Research recently carried out by the Centre of Family Research found that when children are facing adversity, such as illnesses, bereavement, instability and divorce are more likely to confide in the family pet than any of their brothers or sisters.

They found that in a surprising number of cases children turn to pets rather than their peers, developing a stronger bond with their furry (or scaly) confidants.

Matt Cassels, a psychiatric researcher from Cambridge University, believes this is because “they may feel that their pets are not judging them.” He adds that “this is even though they know their pets don’t actually understand what they are saying.”

The study was done over ten years on 100 families living in the UK. Pets have often been associated with children’s play and not as a separate relationship, but Mr Cassels feels we must now consider it “valid to talk about child-pet relationships in the same way we talk about sibling relationships.”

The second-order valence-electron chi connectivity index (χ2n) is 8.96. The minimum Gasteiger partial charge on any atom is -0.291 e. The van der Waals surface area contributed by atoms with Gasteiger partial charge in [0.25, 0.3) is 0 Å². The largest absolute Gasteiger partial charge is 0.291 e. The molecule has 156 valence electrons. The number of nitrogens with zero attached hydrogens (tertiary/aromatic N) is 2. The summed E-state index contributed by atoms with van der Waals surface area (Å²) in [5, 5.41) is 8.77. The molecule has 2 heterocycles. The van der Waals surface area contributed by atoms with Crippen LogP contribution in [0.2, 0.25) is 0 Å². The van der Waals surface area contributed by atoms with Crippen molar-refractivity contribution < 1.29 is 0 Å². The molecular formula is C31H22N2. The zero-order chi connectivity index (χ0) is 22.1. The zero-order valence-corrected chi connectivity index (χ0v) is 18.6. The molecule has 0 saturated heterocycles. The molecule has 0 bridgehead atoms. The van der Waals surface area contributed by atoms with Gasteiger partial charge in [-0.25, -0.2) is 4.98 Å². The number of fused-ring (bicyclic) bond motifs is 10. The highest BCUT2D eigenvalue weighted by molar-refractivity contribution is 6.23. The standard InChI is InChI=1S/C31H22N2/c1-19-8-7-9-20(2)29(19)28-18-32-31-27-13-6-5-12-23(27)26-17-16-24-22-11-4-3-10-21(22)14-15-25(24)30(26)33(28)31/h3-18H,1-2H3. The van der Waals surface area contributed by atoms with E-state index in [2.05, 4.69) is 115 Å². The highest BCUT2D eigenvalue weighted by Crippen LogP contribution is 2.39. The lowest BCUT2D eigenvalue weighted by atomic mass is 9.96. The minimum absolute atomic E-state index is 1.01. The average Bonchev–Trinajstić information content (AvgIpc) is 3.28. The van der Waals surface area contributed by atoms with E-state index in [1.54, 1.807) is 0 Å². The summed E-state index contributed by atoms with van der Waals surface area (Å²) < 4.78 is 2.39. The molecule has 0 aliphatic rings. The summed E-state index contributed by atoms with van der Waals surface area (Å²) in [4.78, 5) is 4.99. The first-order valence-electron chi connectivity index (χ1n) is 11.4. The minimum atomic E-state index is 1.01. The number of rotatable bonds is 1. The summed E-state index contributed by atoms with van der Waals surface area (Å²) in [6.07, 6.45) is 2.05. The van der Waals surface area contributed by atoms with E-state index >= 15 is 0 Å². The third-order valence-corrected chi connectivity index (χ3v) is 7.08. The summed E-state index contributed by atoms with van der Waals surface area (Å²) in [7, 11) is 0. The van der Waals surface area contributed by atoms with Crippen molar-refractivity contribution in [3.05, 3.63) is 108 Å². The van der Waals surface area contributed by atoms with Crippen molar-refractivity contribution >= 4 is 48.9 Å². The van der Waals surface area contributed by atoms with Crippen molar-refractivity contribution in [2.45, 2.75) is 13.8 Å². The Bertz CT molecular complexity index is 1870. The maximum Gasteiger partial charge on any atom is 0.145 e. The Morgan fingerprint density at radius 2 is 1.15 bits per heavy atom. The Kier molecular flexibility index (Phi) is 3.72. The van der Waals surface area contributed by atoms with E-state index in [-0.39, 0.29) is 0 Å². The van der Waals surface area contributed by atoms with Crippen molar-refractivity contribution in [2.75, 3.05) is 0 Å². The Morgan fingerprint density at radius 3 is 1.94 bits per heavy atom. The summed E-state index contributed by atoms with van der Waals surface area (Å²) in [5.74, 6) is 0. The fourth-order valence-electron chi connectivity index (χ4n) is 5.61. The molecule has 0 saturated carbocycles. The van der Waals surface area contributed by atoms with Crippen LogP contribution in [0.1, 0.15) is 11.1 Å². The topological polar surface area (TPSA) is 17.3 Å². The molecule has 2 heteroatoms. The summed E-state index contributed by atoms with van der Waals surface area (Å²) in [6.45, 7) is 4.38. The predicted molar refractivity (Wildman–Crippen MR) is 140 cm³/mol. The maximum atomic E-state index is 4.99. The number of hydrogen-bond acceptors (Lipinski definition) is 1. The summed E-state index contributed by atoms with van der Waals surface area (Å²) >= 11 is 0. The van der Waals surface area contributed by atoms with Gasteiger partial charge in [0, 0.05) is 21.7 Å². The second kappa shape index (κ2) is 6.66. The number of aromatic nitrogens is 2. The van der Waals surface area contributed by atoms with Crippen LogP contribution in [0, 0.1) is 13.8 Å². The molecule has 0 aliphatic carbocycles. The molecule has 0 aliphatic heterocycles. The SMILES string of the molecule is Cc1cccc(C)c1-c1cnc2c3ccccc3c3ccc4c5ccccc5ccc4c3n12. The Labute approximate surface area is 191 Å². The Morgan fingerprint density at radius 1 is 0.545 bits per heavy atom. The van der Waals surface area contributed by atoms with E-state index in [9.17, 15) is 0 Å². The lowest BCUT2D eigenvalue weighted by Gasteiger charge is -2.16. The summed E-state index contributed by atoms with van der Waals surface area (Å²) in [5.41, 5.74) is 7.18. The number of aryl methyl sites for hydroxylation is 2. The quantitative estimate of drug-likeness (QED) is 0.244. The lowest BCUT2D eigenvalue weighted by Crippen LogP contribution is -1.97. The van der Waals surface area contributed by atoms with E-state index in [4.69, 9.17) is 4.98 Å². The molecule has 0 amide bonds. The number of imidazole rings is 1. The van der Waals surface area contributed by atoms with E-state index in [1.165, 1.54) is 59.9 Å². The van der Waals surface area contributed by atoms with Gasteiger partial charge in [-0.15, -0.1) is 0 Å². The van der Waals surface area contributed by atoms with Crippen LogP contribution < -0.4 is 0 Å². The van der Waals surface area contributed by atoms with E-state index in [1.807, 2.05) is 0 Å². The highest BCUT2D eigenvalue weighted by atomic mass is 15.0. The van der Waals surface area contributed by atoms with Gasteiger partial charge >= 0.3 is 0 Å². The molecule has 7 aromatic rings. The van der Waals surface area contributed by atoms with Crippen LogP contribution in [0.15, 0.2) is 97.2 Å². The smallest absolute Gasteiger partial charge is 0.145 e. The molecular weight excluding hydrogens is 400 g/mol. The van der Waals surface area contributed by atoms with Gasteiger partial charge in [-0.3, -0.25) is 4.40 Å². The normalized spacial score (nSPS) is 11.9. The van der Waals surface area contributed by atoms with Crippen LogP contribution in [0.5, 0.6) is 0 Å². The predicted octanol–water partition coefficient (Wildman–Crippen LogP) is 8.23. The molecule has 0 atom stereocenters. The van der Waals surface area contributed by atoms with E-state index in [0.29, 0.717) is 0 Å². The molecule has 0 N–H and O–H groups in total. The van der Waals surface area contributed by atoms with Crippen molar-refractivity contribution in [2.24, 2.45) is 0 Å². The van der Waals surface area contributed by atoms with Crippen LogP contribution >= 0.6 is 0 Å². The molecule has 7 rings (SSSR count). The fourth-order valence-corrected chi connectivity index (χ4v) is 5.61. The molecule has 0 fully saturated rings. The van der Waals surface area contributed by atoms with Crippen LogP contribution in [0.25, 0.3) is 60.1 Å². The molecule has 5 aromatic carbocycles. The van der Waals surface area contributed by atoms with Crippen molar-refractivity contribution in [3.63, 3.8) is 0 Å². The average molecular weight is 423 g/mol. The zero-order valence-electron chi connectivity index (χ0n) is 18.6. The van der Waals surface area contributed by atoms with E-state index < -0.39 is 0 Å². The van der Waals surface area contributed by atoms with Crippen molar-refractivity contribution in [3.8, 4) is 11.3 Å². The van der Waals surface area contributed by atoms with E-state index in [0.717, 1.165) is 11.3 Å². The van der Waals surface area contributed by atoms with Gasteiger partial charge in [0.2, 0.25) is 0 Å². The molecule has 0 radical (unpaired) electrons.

Such relationships encourage more social behaviour such as helping, sharing and co-operating, especially in relationships between girls and pet dogs. Also, the relationship has a therapeutic side, with the pets as a listener for the child, which is more empathetic than writing in diaries.

Mr Cassels suggests that there needs to more evaluation given “how important pets are to us.”

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